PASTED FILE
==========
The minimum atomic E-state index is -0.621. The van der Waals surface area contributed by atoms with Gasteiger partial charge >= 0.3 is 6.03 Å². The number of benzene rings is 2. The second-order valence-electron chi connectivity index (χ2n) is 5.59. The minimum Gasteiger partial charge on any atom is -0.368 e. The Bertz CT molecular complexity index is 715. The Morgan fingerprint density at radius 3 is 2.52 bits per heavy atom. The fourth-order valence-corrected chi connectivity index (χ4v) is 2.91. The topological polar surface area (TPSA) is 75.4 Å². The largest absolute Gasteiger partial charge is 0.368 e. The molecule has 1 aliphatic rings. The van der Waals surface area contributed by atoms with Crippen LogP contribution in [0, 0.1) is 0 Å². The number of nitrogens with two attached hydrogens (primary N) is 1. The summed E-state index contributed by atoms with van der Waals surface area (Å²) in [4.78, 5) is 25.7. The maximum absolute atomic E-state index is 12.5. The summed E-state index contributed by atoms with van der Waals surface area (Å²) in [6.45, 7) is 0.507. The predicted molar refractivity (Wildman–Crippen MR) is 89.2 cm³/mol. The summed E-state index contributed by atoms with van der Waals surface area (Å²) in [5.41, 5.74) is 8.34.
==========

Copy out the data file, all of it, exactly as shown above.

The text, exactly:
The minimum atomic E-state index is -0.621. The van der Waals surface area contributed by atoms with Gasteiger partial charge >= 0.3 is 6.03 Å². The number of benzene rings is 2. The second-order valence-electron chi connectivity index (χ2n) is 5.59. The minimum Gasteiger partial charge on any atom is -0.368 e. The Bertz CT molecular complexity index is 715. The Morgan fingerprint density at radius 3 is 2.52 bits per heavy atom. The fourth-order valence-corrected chi connectivity index (χ4v) is 2.91. The topological polar surface area (TPSA) is 75.4 Å². The largest absolute Gasteiger partial charge is 0.368 e. The molecule has 1 aliphatic rings. The van der Waals surface area contributed by atoms with Crippen LogP contribution in [0, 0.1) is 0 Å². The number of nitrogens with two attached hydrogens (primary N) is 1. The summed E-state index contributed by atoms with van der Waals surface area (Å²) in [4.78, 5) is 25.7. The maximum absolute atomic E-state index is 12.5. The summed E-state index contributed by atoms with van der Waals surface area (Å²) in [6.45, 7) is 0.507. The predicted molar refractivity (Wildman–Crippen MR) is 89.2 cm³/mol. The summed E-state index contributed by atoms with van der Waals surface area (Å²) in [5.41, 5.74) is 8.34.